Why this tune?
Cherokee (Indian Love Song) started as a dance tune written by the British bandleader Ray Noble for his orchestra in 1938. According to jazzstandards.com, it was part of a larger work, a five-movement “Indian Suite” (Cherokee, Comanche War Dance, Iroquois, Seminole, and Sioux Sue).
It quickly became a jazz standard, ranked by jazzstandards.com as the 39th most popular standard in the repertoire. The already up-tempo tune picked up speed when bebop players like Bud Powell got a hold of it. I think part of the appeal of the song to jazz players is the contrast between the slow melody and the faster accompaniment. The bridge is also a challenge, moving through some more difficult keys before returning to the safety of Bb.
The lyrics, about the singer’s love for a “brave Indian warrior,” “child of the prairie” sound at best dated and stereotypical. Despite this, the song has never stopped being performed by vocalists, from Sarah Vaughan in the 1950s to Kamasi Washington in 2015.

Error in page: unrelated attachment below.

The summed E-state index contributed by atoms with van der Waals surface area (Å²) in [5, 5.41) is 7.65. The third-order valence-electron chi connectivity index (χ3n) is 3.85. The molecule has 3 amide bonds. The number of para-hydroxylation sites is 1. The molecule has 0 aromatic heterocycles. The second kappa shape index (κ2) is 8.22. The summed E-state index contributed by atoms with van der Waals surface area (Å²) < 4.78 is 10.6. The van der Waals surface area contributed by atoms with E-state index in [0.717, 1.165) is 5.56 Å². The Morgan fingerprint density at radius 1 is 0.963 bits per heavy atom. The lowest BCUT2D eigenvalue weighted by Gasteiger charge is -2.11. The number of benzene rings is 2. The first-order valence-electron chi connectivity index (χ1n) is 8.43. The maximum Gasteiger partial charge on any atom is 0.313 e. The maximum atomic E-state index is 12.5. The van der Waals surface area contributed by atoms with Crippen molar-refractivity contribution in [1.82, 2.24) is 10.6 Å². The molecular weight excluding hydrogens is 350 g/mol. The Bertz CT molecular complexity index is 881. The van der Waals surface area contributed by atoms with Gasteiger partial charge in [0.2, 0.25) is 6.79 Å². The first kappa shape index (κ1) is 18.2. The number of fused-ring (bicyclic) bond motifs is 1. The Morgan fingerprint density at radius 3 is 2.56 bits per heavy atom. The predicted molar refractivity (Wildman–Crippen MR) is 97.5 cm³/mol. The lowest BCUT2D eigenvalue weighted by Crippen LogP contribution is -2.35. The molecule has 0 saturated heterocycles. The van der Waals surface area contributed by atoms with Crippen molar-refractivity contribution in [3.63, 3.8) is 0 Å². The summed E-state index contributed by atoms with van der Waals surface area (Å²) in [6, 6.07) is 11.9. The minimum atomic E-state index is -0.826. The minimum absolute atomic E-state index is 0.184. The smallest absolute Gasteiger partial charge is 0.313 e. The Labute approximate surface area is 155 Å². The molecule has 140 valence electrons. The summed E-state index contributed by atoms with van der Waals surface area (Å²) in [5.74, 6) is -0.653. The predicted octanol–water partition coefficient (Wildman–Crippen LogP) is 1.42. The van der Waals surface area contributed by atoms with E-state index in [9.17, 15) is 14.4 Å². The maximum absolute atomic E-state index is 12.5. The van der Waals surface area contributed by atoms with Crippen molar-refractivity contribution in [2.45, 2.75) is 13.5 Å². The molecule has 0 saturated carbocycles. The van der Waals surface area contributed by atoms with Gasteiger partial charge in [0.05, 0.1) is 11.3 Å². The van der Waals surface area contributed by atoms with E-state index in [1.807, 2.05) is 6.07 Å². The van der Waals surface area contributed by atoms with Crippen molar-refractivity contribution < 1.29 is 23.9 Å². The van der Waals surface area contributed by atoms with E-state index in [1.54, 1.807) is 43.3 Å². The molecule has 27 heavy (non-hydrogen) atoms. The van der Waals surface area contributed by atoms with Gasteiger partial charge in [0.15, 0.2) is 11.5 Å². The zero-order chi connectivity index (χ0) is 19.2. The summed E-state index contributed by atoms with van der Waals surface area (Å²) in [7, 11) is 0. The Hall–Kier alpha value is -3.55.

Cherokee is a frequent call at jam sessions, always at a fast tempo, a chance for the players to show off their skills. For my track this week, I went in the other direction, slowing it way down on the opening chorus before applying the gas a bit for the solo.
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